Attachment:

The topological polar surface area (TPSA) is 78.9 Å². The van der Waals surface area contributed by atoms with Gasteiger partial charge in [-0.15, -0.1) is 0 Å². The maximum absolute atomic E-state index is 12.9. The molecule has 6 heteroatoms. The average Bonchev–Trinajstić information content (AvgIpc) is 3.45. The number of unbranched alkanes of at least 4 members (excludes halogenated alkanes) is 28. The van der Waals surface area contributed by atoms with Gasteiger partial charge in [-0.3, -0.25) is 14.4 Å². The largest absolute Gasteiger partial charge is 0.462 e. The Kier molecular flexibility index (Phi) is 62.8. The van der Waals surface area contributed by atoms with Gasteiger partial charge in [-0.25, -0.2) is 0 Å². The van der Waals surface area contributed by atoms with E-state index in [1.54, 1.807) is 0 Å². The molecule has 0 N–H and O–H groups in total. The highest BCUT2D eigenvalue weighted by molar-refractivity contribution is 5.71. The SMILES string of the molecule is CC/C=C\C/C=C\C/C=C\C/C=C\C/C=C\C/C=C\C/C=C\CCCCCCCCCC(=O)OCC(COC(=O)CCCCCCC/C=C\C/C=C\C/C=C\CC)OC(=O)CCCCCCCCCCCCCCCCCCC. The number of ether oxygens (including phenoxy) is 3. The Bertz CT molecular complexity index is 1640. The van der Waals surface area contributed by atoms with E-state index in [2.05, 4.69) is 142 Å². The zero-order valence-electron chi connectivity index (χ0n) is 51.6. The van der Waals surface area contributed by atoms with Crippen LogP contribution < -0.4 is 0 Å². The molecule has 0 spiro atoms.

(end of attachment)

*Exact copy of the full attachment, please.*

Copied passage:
The topological polar surface area (TPSA) is 78.9 Å². The van der Waals surface area contributed by atoms with Gasteiger partial charge in [-0.15, -0.1) is 0 Å². The maximum absolute atomic E-state index is 12.9. The molecule has 6 heteroatoms. The average Bonchev–Trinajstić information content (AvgIpc) is 3.45. The number of unbranched alkanes of at least 4 members (excludes halogenated alkanes) is 28. The van der Waals surface area contributed by atoms with Gasteiger partial charge in [-0.3, -0.25) is 14.4 Å². The largest absolute Gasteiger partial charge is 0.462 e. The Kier molecular flexibility index (Phi) is 62.8. The van der Waals surface area contributed by atoms with Gasteiger partial charge in [-0.25, -0.2) is 0 Å². The van der Waals surface area contributed by atoms with E-state index in [1.54, 1.807) is 0 Å². The molecule has 0 N–H and O–H groups in total. The highest BCUT2D eigenvalue weighted by molar-refractivity contribution is 5.71. The SMILES string of the molecule is CC/C=C\C/C=C\C/C=C\C/C=C\C/C=C\C/C=C\C/C=C\CCCCCCCCCC(=O)OCC(COC(=O)CCCCCCC/C=C\C/C=C\C/C=C\CC)OC(=O)CCCCCCCCCCCCCCCCCCC. The number of ether oxygens (including phenoxy) is 3. The Bertz CT molecular complexity index is 1640. The van der Waals surface area contributed by atoms with E-state index in [2.05, 4.69) is 142 Å². The zero-order valence-electron chi connectivity index (χ0n) is 51.6. The van der Waals surface area contributed by atoms with Crippen LogP contribution < -0.4 is 0 Å². The molecule has 0 spiro atoms.